Seattle police reveal previously unseen photos of Kurt Cobain suicide scene
Police have released previously unseen pictures showing drug paraphernalia from the scene of Nirvana frontman Kurt Cobain's suicide 20 years ago.
Seattle police spokeswoman Renee Witt said a detective who recently reviewed the Cobain case files found several rolls of undeveloped film used at the suicide scene. The images released late on Thursday were from that discovery.
One shows a box containing a spoon and what look like needles on the floor next to half a cigarette and sunglasses.
The other showed the paraphernalia box closed, next to cash, a cigarette pack and a wallet that appears to show Cobain's identification.
"There was nothing earth-shattering in any of these images," Witt said.
Police took another look at the Cobain suicide to be ready to answer questions in connection with next month's anniversary, she said.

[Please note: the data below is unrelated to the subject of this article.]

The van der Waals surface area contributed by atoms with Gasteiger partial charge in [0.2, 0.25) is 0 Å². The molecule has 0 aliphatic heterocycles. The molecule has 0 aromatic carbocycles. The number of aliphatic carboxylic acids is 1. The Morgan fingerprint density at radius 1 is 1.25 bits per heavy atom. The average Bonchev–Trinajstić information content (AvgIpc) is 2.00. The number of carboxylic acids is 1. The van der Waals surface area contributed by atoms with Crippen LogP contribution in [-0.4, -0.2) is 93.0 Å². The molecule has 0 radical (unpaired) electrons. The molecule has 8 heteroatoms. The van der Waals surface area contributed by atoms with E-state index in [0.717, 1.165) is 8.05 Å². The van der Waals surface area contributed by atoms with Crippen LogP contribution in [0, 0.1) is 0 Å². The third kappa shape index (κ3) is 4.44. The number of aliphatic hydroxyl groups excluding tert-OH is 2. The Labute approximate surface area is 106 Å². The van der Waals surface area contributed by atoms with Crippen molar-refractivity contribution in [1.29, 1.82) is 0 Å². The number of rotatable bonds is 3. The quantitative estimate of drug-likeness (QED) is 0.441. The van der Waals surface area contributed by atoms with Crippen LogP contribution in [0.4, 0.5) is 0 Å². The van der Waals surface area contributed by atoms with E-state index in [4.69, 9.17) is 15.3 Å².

"There's still a lot of interest in this case," Witt said. "The detective went into the case files to refresh himself. The outcome of the case has not changed."
Cobain's body was discovered in Seattle on April 8, 1994. An investigation determined that days earlier, Cobain went into the greenhouse of his large home and took a massive dose of heroin. He then shot himself with a 20-gauge shotgun.
Earlier that year, Cobain tried to kill himself in Rome by taking an overdose of tranquilisers.
Cobain, who was 27 when he died, sold millions of albums with Nirvana and helped popularise the Pacific Northwest's heavy "grunge" rock, along with bands like Pearl Jam, Soundgarden, Alice in Chains and Mudhoney.
Cobain grew up in the logging town of Aberdeen, Washington, about two hours southwest of Seattle. After he died, thousands of young people converged on Seattle Centre, near the Space Needle, for a public memorial.
Though his death was ruled a suicide, there were some who refused to believe it .
"Sometimes people believe what they read. Some of the disinformation from some of the books - that this was a conspiracy - was completely inaccurate," said Detective Mike Ciesynski, who found the four rolls of undeveloped crime scene photos.
Ciesynski added: "It's a suicide. This is a closed case."